Boiling over with layers of social commentary, “The Dark Knight Rises” takes comic book lore to places it’s rarely been, and delivers the goods with an emotionally exhausting, but ultimately satisfying, conclusion to Christopher Nolan’s Batman trilogy.
In the nearly three-hour conclusion, we find a Gotham that has returned to a state of perceived peace and prosperity – unfortunately, it is all built on the lie concocted by Batman (Christian Bale) and Police Commissioner Jim Gordon (Gary Oldman) about the corruption and ultimate death of Harvey Dent. A social uprising is bubbling just under the surface of the social decadence, and the film’s chief antagonist (and terrorist), Bane (Tom Hardy), arrives on the scene to set the wheels in motion.
Bane proves to be Batman’s greatest challenge; forced out of retirement after eight years (Batman hasn’t been seen since the night of Dent’s death, for which he took the blame), the film’s protagonist gets the beating of a lifetime early in the film during Bane’s rise of terror, leaving him literally broken. All truly seems lost in Gotham.
Nolan publicly asserted that Charles Dickens’ A Tale of Two Cities was the inspiration for the story; in it we are shown two distinctively different Gothams: that of the rich, including Bruce Wayne, and that of the poor. At times, Nolan’s efforts to illustrate this divide are almost too heavy to handle, too bleak to imagine, but this is the director’s way of forcing us to consider this divide in our own world.
The truly terrifying Bane incites anarchy by turning society on its head. He blows up a football stadium for starters, and that’s probably no coincidence — professional sports is one of society’s most decadent amusements, with athletes becoming millionaires who are worshiped by the common man. In another of Nolan’s most obvious metaphors, Bane manages to trap virtually the entire Gotham police force underground. The officers survive only because food and water are rationed to them, lowered down by ropes. The point is almost too obvious: When a society’s symbol of order suddenly becomes the trapped lower class, living beneath the surface, invisible, and surviving on the scraps of the privileged above, what happens? That’s right: chaos. Left to its own devices, Gotham tears itself apart.
One metaphor in particular stuck with me: In the film, we are shown a prison in which the only possible escape is by climbing to the top of a stories-tall brick shaft. This means of escape has been successfully completed only once in history, in spite of countless attempts. Bane notes, “There can be no true despair without hope.” The hope, of course, is the sunlight shining in through the top of tunnel – providing the slim but ongoing hope that one might escape this “hell on earth,” as it is called. This resonates as a metaphor for being in the lower class Nolan visits in this story, where an illusion of escape, of rising to the top of society, can always be seen or dreamed about but virtually never attained. The rich just keep getting richer, and escaping the prison is perhaps akin to winning the lottery.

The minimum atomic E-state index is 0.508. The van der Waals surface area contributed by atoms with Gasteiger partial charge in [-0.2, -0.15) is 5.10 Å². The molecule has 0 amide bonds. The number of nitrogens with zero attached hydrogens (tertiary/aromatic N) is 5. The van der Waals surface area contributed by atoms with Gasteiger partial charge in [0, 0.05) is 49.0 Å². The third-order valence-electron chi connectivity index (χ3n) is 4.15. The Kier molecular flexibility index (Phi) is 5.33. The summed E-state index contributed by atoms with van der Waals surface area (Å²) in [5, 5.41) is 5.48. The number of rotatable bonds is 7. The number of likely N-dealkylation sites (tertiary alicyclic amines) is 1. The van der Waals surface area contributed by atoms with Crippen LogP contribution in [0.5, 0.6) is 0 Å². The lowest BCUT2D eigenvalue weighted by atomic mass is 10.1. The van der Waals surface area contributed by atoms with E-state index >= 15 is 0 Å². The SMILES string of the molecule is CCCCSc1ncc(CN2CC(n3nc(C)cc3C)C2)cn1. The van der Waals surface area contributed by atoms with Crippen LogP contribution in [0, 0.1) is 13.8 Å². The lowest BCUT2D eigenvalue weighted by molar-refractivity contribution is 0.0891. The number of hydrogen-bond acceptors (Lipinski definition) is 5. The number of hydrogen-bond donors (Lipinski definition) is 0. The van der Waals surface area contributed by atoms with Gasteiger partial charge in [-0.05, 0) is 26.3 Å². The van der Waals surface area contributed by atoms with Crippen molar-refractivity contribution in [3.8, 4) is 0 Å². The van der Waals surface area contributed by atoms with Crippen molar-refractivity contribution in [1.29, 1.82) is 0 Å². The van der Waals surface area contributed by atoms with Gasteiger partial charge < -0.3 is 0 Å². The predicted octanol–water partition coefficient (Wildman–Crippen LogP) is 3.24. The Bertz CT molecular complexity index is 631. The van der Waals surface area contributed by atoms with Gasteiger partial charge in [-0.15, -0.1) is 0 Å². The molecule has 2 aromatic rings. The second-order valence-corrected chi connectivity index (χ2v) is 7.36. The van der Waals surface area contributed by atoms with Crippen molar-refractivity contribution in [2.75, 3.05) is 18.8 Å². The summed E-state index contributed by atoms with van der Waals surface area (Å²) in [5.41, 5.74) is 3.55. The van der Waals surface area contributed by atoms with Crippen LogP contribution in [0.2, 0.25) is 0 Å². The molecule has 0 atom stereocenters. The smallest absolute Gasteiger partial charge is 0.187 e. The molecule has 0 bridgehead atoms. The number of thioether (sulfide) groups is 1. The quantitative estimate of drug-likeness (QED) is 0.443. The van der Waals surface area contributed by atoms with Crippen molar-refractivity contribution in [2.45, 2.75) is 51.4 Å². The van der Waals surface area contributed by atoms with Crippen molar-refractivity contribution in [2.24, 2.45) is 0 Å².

While “The Dark Knight Rises” is indeed bleak, and ultimately even apocalyptic, Joseph Gordon-Levitt as beat cop John Blake serves as its moral conscience and ongoing ray of hope. Levitt embraces the role of the young man who still views Batman as a symbol of that hope.
On the other side of the coin is the me-first Selina Kyle, played in gritty fashion by Anne Hathaway. Kyle is a true 99-percenter’s idol who steals from the rich and gives to herself. Kyle is a foil to Bruce Wayne for much of the film, making off with his mother’s pearls (which Mrs. Wayne wore on the night of her murder) early in the story, and at one point boosting his sports car for, well, sport.
Kyle ultimately proves herself a worthy warrior, as she ends up as a reluctant ally to Batman. She also provides some of the film’s best moments, delivering her sarcastic dialogue with cunning and humor, and kicking some on-screen ass at seemingly every turn.
And this is by far Bale’s best turn as Wayne/Batman. Honestly, he appears on screen as Bruce Wayne far more than he does Batman. This gives Bale, an Oscar winner, a chance to better engage the audience in a Batman film that, for possibly the first time ever, is more about the protagonist than about the villain(s). Whereas Heath Ledger’s Joker completely dominated the second film in the trilogy, there is no force like that at work here. In some ways, that makes “The Dark Knight Rises” less satisfying than its predecessor, but let’s face it: There was no topping that performance.
Instead, what Nolan has provided is an epic finish to a Batman story, which is something else we’ve not seen before — a true finish that pays no mind to the prospect of a lucrative sequel. As he has since “Batman Begins” (which is referenced often in “The Dark Knight Rises”), Nolan questions what would truly happen if a guy dressed up as a bat and went out at night fighting hardened criminals. The answer to that question is that he ends up physically crippled, spiritually broken or perhaps worse.
And that’s where the slim ray of hope comes in. The down-and-out Wayne, who ends up financially bankrupt and beaten down in every way, refuses to surrender the city he has fought so long to save. True, his resolve is born of anger over his parents’ death, but it is resolve nevertheless. That he is able to rally and make one final stand offers a measure of inspiration in a film that otherwise teems with pain, despair and suffering.
I feel truly sorry for the director who is tapped to re-boot the Bat-franchise. The bar has been set so high that, much like the freedom at the top of the inescapable prison in this film, it may never be reached again. But in the meantime, we have been given arguably the best comic book-based trilogy ever brought to the screen. Thank you, Mr. Nolan.